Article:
Tuesday, October 07, 2008

Looking for Silver Linings

The number of people who lived through The Great Depression is steadily diminishing. Age is wearying them, but they stay steadfast in their memories.

I read Michael Bliss Professor Emeritus at Toronto University and his comments on our financial history from the 1930's to the present. I nod my head in affirmation and shake it in sorrow and disbelief that we should so soon forget the lessons of frugality and self discipline that were taught us in the Dirty Thirties. And in forgetting have once again arrived at the brink....

I remember my Grandmother's gate, just a few blocks from the railroad tracks in Calgary, marked as a good place for a meal. And I remember trips to the farm, laden with necessities to help the family there cope from day to day and month to month.

I remember my mother, around paycheck time, asking my father 'did the eagle fly today'? Payday time was tremulous - it depended on any number of iffy circumstances.

I remember the Rector at St. Faith's in Edmonton, nourishing his parishioners not only with spiritual hope, but also with a roast or a bag of coal. And his wife, visiting each afternoon with Eccles cakes and words of hope.

I remember when bread was five cents a loaf, and my sister trekked across the field to go to the store for Daisy White Bread.

I remember when a widow's pension was $56.00 a month, and when my father's War Pension was $7.25.

My husband tells me of his older brothers' difficulties during that time of hardship, and of the March of the Unemployed which was dispersed at Regina.

But also I remember the sense of community and neighbourliness. The closeness in the church - the self reliance and yet the knowledge that we were all in this together, and that if we wore hand-me-downs probably most of our friends did also, so it was no big thing. There was a mindfulness of the strength of family that seems to be lacking today.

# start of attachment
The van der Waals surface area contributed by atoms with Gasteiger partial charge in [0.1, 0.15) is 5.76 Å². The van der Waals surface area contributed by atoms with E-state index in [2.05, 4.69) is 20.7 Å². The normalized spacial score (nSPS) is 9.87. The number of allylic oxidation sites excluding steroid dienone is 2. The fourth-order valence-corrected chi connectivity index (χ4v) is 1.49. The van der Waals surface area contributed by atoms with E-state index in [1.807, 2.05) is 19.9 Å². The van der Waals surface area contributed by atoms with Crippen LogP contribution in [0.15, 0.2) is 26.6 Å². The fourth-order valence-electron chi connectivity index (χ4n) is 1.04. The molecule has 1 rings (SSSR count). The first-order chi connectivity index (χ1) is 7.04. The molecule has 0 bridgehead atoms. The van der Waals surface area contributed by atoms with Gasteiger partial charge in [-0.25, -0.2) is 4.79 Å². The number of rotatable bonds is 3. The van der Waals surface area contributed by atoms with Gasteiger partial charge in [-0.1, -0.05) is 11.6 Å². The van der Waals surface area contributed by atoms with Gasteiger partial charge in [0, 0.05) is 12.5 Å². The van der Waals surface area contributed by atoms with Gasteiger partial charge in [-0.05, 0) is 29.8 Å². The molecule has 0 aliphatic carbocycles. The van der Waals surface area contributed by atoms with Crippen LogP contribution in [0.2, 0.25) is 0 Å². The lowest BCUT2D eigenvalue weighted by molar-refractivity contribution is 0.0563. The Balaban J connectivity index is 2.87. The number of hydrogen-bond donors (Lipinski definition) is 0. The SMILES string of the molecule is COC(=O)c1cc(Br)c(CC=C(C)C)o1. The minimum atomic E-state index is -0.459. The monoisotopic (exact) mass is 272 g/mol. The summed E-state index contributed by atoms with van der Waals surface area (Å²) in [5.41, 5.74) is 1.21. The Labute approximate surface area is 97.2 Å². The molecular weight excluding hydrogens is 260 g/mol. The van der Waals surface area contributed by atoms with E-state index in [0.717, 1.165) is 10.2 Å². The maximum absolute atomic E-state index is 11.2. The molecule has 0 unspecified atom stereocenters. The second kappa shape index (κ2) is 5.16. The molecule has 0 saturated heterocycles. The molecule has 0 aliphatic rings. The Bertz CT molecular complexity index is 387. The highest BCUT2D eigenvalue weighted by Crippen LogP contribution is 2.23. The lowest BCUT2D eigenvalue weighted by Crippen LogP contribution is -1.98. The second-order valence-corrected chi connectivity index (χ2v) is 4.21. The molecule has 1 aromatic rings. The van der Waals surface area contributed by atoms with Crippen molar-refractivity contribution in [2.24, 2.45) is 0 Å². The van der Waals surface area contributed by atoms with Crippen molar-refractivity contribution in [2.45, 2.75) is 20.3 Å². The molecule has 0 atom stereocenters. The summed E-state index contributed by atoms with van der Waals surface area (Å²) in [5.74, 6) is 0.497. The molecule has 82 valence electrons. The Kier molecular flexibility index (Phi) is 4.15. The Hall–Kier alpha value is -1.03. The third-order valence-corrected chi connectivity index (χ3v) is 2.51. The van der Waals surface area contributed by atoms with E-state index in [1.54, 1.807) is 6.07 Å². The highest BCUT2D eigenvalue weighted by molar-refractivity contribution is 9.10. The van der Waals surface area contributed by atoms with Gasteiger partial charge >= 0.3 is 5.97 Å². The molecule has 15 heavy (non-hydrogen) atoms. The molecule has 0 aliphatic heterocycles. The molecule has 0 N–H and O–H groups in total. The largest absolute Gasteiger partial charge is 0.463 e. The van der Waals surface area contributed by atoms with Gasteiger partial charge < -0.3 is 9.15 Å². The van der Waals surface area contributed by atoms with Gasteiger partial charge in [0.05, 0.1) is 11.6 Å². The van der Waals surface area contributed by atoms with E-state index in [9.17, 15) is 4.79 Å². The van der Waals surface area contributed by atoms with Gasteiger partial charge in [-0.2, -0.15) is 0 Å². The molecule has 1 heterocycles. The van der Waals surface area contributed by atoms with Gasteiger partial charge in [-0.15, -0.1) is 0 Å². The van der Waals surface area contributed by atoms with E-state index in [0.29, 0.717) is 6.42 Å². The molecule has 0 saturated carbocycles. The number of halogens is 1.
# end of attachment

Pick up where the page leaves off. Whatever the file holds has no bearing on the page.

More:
I remember the pleasure we got from small things and the ability to find satisfaction in whatever was available to us. This perception of life stood us in good stead in our early married life when we struggled to establish ourselves on the land.

From the memories of Laura C. Rinfret......
"Riding the rails was a rite of passage for a generation of young people and profoundly shaped the rest of their lives. Self-reliance, compassion, frugality, a love of freedom and country are at the heart of the lessons they learned. Their memories are a mixture of nostalgia and pain; their late musings still tinged with the fear of going broke again. At journey's end, the resiliency of these survivors is a testament to the indomitable strength of the human spirit."

We have forgotten the lessons, but hopefully 'the indomitable strength of the human spirit' still remains the same, and if we must put aside the idea that it is possible to attain everything we yearn for, perhaps the same old fashioned ideas of simple living within our means, self reliance, honesty and the importance of family will be a silver lining to the dark clouds that beset us financially.

1 comment:

sheree said...

You paint a clear picture of times past .I long for the companionship of other women . I feel today , we are to seperate in our daily lives . I am going to a Metis meeting tonight and there I am making connections in my community .
Love you